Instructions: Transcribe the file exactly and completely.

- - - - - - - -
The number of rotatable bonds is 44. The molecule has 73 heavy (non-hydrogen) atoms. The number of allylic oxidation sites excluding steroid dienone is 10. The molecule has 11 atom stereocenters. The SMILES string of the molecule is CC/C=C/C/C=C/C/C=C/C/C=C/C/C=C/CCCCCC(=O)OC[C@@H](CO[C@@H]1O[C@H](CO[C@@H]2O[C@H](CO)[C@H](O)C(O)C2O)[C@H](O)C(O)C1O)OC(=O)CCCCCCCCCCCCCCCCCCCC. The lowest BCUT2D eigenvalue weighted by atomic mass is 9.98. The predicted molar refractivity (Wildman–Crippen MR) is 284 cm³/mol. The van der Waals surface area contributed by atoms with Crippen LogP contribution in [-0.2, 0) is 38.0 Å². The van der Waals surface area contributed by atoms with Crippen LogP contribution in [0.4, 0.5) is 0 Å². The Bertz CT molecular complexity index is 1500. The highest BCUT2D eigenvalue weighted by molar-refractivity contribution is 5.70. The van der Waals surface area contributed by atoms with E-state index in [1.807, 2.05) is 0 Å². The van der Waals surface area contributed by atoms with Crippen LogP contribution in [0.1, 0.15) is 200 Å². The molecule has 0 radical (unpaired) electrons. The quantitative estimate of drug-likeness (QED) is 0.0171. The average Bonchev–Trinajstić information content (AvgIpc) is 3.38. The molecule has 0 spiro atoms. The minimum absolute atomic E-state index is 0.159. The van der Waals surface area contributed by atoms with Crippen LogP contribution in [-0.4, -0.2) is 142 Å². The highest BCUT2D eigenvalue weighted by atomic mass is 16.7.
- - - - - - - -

The number of rotatable bonds is 44. The molecule has 73 heavy (non-hydrogen) atoms. The number of allylic oxidation sites excluding steroid dienone is 10. The molecule has 11 atom stereocenters. The SMILES string of the molecule is CC/C=C/C/C=C/C/C=C/C/C=C/C/C=C/CCCCCC(=O)OC[C@@H](CO[C@@H]1O[C@H](CO[C@@H]2O[C@H](CO)[C@H](O)C(O)C2O)[C@H](O)C(O)C1O)OC(=O)CCCCCCCCCCCCCCCCCCCC. The lowest BCUT2D eigenvalue weighted by atomic mass is 9.98. The predicted molar refractivity (Wildman–Crippen MR) is 284 cm³/mol. The van der Waals surface area contributed by atoms with Crippen LogP contribution in [-0.2, 0) is 38.0 Å². The van der Waals surface area contributed by atoms with Crippen LogP contribution in [0.4, 0.5) is 0 Å². The Bertz CT molecular complexity index is 1500. The highest BCUT2D eigenvalue weighted by molar-refractivity contribution is 5.70. The van der Waals surface area contributed by atoms with E-state index in [1.807, 2.05) is 0 Å². The van der Waals surface area contributed by atoms with Crippen LogP contribution in [0.1, 0.15) is 200 Å². The molecule has 0 radical (unpaired) electrons. The quantitative estimate of drug-likeness (QED) is 0.0171. The average Bonchev–Trinajstić information content (AvgIpc) is 3.38. The molecule has 0 spiro atoms. The minimum absolute atomic E-state index is 0.159. The van der Waals surface area contributed by atoms with Crippen LogP contribution in [-0.4, -0.2) is 142 Å². The highest BCUT2D eigenvalue weighted by atomic mass is 16.7.